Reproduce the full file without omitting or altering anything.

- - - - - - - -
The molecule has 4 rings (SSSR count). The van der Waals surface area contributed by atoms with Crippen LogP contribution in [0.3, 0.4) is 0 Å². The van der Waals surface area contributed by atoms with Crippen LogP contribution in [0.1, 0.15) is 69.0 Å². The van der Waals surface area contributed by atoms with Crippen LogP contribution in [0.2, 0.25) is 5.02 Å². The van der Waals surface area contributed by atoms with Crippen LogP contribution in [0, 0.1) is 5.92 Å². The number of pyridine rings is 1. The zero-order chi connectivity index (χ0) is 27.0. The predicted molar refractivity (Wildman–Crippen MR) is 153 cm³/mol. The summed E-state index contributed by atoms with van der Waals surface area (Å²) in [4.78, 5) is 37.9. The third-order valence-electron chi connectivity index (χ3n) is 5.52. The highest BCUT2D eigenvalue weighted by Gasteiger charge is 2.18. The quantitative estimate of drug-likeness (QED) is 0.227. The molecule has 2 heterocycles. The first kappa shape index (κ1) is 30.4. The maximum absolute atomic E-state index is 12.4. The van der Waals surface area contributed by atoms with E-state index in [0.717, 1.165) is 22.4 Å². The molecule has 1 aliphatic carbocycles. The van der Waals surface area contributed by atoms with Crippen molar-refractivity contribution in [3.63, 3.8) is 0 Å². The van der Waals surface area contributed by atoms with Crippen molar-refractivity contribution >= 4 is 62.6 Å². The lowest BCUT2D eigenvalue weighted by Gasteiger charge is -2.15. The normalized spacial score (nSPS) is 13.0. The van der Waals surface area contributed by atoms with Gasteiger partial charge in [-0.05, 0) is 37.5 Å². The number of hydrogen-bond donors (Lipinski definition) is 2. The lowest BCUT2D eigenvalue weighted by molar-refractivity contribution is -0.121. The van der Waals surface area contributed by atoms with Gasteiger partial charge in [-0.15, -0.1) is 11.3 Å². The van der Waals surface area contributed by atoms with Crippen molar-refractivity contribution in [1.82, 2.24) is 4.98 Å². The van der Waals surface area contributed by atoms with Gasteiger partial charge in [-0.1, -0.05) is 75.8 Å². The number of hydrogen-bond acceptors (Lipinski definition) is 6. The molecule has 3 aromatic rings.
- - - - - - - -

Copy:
The molecule has 4 rings (SSSR count). The van der Waals surface area contributed by atoms with Crippen LogP contribution in [0.3, 0.4) is 0 Å². The van der Waals surface area contributed by atoms with Crippen LogP contribution in [0.1, 0.15) is 69.0 Å². The van der Waals surface area contributed by atoms with Crippen LogP contribution in [0.2, 0.25) is 5.02 Å². The van der Waals surface area contributed by atoms with Crippen LogP contribution in [0, 0.1) is 5.92 Å². The number of pyridine rings is 1. The zero-order chi connectivity index (χ0) is 27.0. The predicted molar refractivity (Wildman–Crippen MR) is 153 cm³/mol. The summed E-state index contributed by atoms with van der Waals surface area (Å²) in [4.78, 5) is 37.9. The third-order valence-electron chi connectivity index (χ3n) is 5.52. The highest BCUT2D eigenvalue weighted by Gasteiger charge is 2.18. The quantitative estimate of drug-likeness (QED) is 0.227. The molecule has 2 heterocycles. The first kappa shape index (κ1) is 30.4. The maximum absolute atomic E-state index is 12.4. The van der Waals surface area contributed by atoms with E-state index in [0.717, 1.165) is 22.4 Å². The molecule has 1 aliphatic carbocycles. The van der Waals surface area contributed by atoms with Crippen molar-refractivity contribution in [3.63, 3.8) is 0 Å². The van der Waals surface area contributed by atoms with Crippen molar-refractivity contribution >= 4 is 62.6 Å². The lowest BCUT2D eigenvalue weighted by Gasteiger charge is -2.15. The normalized spacial score (nSPS) is 13.0. The van der Waals surface area contributed by atoms with Gasteiger partial charge in [-0.05, 0) is 37.5 Å². The number of hydrogen-bond donors (Lipinski definition) is 2. The lowest BCUT2D eigenvalue weighted by molar-refractivity contribution is -0.121. The van der Waals surface area contributed by atoms with Gasteiger partial charge in [-0.15, -0.1) is 11.3 Å². The van der Waals surface area contributed by atoms with Crippen molar-refractivity contribution in [1.82, 2.24) is 4.98 Å². The van der Waals surface area contributed by atoms with Gasteiger partial charge in [-0.1, -0.05) is 75.8 Å². The number of hydrogen-bond acceptors (Lipinski definition) is 6. The molecule has 3 aromatic rings.